NSFC and EPSRC officials sign the memorandum

Low carbon innovation deal signed by China and UK

A £20m partnership to develop novel low-carbon technologies has been signed by the UK and China.

The three-year programme will support research into low-carbon manufacturing processes and technologies, low-carbon cities and offshore renewables after officials from both countries signed a memorandum of understanding (MoU) in London.

Under the deal the UK and China will each commit £10m of matched resources over the next three years, with approximately £6.6m available each year to help develop new technology.

The deal was signed by officials from the National Natural Science Foundation of China (NSFC) and the Engineering and Physical Sciences Research Council (EPSRC), as part of the Research Councils UK (RCUK) Energy Programme, witnessed by Climate Change Minister Greg Barker.

Professor Li Ming, deputy director of the Department of Engineering and Materials Sciences at NSFC, said: “In the past few years, NSFC and RCUK have witnessed substantive development of their bilateral relationship and enjoyed successful collaboration in the area of energy research. We look forward to continuing the collaboration and bringing more benefits to the two scientific communities.”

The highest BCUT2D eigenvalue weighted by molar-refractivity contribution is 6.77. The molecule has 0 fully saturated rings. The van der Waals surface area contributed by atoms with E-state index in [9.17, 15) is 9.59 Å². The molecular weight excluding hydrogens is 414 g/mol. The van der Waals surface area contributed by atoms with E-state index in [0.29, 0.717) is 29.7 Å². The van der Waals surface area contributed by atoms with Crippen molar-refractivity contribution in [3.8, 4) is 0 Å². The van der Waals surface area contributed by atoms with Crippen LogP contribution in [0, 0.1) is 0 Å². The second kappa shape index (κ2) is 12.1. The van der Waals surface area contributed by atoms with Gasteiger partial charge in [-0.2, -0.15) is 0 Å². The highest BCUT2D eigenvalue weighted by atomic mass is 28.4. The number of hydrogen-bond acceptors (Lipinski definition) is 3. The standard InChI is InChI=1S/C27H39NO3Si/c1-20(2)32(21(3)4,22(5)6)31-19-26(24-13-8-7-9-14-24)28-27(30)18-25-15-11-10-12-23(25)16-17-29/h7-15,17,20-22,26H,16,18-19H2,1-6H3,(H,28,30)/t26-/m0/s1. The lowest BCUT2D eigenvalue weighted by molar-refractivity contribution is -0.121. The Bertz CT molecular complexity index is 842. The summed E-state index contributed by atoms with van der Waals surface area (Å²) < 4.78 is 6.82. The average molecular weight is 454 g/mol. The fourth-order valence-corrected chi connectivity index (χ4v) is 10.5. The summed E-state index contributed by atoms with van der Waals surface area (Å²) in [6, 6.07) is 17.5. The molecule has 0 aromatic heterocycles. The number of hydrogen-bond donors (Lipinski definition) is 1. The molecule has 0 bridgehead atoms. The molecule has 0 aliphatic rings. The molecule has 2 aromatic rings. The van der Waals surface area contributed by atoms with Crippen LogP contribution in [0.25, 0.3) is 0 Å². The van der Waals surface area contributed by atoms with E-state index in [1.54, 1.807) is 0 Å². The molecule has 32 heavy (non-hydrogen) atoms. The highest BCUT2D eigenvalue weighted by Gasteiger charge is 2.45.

Professor David Delpy, EPSRC chief executive, said: “This latest agreement addresses how to develop new low-carbon methods of manufacturing, urban living and energy production.

“Meeting the needs of industry and consumers, while reducing the demands humankind places on the environment, are similar challenges for both China and the UK. International collaborations like these bring the best academic talents together to find the solutions that can benefit all.”  

Welcoming the programme, Minister of State for Climate Change Greg Barker said: “I am very pleased to witness the next stage of this ambitious programme.

“Investing in innovation and science is essential for both the UK and China to address energy supply issues and meet emissions targets, as well as drive long-term economic growth. In the UK we have ring-fenced a science budget worth £4.6bn per year, and invested £29m in joint projects with China.”

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